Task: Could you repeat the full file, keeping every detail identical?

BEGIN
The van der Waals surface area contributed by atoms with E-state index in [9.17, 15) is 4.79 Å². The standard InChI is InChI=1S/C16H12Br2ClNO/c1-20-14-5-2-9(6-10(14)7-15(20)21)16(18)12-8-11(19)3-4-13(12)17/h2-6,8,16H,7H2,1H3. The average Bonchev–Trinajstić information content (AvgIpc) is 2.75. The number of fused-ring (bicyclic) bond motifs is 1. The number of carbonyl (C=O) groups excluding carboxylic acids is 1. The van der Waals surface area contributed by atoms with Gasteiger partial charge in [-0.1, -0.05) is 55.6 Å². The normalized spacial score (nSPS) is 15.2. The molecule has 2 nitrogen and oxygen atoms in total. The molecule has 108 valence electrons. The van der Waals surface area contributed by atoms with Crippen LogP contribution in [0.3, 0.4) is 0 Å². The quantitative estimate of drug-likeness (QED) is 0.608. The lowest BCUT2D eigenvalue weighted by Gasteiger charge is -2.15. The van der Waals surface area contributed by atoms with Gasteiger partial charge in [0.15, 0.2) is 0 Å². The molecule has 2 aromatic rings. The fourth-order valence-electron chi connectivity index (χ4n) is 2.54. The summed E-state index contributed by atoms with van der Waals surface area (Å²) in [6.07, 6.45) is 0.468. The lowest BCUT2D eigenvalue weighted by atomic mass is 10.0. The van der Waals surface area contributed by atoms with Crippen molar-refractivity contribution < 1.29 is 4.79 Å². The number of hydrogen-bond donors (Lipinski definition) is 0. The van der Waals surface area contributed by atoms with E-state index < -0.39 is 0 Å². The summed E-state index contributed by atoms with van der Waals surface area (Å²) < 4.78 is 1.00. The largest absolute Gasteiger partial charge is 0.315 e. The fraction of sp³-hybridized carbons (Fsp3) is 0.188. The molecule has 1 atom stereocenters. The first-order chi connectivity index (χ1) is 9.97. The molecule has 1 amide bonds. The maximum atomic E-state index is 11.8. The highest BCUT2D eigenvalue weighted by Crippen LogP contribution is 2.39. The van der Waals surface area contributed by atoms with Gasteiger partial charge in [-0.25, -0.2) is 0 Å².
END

The van der Waals surface area contributed by atoms with E-state index in [9.17, 15) is 4.79 Å². The standard InChI is InChI=1S/C16H12Br2ClNO/c1-20-14-5-2-9(6-10(14)7-15(20)21)16(18)12-8-11(19)3-4-13(12)17/h2-6,8,16H,7H2,1H3. The average Bonchev–Trinajstić information content (AvgIpc) is 2.75. The number of fused-ring (bicyclic) bond motifs is 1. The number of carbonyl (C=O) groups excluding carboxylic acids is 1. The van der Waals surface area contributed by atoms with Gasteiger partial charge in [-0.1, -0.05) is 55.6 Å². The normalized spacial score (nSPS) is 15.2. The molecule has 2 nitrogen and oxygen atoms in total. The molecule has 108 valence electrons. The van der Waals surface area contributed by atoms with Crippen LogP contribution in [0.3, 0.4) is 0 Å². The quantitative estimate of drug-likeness (QED) is 0.608. The lowest BCUT2D eigenvalue weighted by Gasteiger charge is -2.15. The van der Waals surface area contributed by atoms with Gasteiger partial charge in [0.15, 0.2) is 0 Å². The molecule has 2 aromatic rings. The fourth-order valence-electron chi connectivity index (χ4n) is 2.54. The summed E-state index contributed by atoms with van der Waals surface area (Å²) in [6.07, 6.45) is 0.468. The lowest BCUT2D eigenvalue weighted by atomic mass is 10.0. The van der Waals surface area contributed by atoms with Crippen molar-refractivity contribution < 1.29 is 4.79 Å². The number of hydrogen-bond donors (Lipinski definition) is 0. The van der Waals surface area contributed by atoms with E-state index < -0.39 is 0 Å². The summed E-state index contributed by atoms with van der Waals surface area (Å²) < 4.78 is 1.00. The largest absolute Gasteiger partial charge is 0.315 e. The fraction of sp³-hybridized carbons (Fsp3) is 0.188. The molecule has 1 atom stereocenters. The first-order chi connectivity index (χ1) is 9.97. The molecule has 1 amide bonds. The maximum atomic E-state index is 11.8. The highest BCUT2D eigenvalue weighted by Crippen LogP contribution is 2.39. The van der Waals surface area contributed by atoms with Gasteiger partial charge in [-0.25, -0.2) is 0 Å².